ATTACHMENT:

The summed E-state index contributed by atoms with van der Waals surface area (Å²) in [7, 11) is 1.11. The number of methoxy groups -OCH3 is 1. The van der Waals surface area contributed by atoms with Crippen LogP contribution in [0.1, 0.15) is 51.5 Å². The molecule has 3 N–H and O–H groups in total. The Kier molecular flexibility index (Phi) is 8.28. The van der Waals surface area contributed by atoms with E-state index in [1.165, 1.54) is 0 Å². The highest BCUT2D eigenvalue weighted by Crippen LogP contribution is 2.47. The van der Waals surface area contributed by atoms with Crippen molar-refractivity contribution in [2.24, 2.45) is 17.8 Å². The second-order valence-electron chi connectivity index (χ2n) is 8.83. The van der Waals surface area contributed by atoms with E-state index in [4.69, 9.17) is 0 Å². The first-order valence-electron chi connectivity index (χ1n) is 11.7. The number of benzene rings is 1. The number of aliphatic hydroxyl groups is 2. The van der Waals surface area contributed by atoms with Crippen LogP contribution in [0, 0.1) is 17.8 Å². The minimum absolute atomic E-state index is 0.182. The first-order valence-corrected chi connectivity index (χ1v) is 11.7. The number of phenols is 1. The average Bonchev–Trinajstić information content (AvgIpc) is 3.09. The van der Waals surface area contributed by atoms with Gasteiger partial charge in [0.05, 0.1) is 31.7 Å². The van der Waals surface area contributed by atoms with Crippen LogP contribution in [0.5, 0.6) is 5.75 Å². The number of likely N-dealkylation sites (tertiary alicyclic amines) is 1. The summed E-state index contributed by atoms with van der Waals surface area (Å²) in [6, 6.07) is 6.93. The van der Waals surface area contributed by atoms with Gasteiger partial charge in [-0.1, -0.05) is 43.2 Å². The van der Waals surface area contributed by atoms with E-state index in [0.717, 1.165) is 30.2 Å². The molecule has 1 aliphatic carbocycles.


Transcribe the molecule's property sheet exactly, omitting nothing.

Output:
The summed E-state index contributed by atoms with van der Waals surface area (Å²) in [7, 11) is 1.11. The number of methoxy groups -OCH3 is 1. The van der Waals surface area contributed by atoms with Crippen LogP contribution in [0.1, 0.15) is 51.5 Å². The molecule has 3 N–H and O–H groups in total. The Kier molecular flexibility index (Phi) is 8.28. The van der Waals surface area contributed by atoms with E-state index in [1.165, 1.54) is 0 Å². The highest BCUT2D eigenvalue weighted by Crippen LogP contribution is 2.47. The van der Waals surface area contributed by atoms with Crippen molar-refractivity contribution in [2.24, 2.45) is 17.8 Å². The second-order valence-electron chi connectivity index (χ2n) is 8.83. The van der Waals surface area contributed by atoms with E-state index in [4.69, 9.17) is 0 Å². The first-order valence-electron chi connectivity index (χ1n) is 11.7. The number of benzene rings is 1. The number of aliphatic hydroxyl groups is 2. The van der Waals surface area contributed by atoms with Crippen LogP contribution in [0, 0.1) is 17.8 Å². The minimum absolute atomic E-state index is 0.182. The first-order valence-corrected chi connectivity index (χ1v) is 11.7. The number of phenols is 1. The average Bonchev–Trinajstić information content (AvgIpc) is 3.09. The van der Waals surface area contributed by atoms with Gasteiger partial charge in [0.05, 0.1) is 31.7 Å². The van der Waals surface area contributed by atoms with Crippen LogP contribution in [0.5, 0.6) is 5.75 Å². The number of likely N-dealkylation sites (tertiary alicyclic amines) is 1. The summed E-state index contributed by atoms with van der Waals surface area (Å²) in [6, 6.07) is 6.93. The van der Waals surface area contributed by atoms with Gasteiger partial charge in [-0.1, -0.05) is 43.2 Å². The van der Waals surface area contributed by atoms with E-state index in [0.717, 1.165) is 30.2 Å². The molecule has 1 aliphatic carbocycles.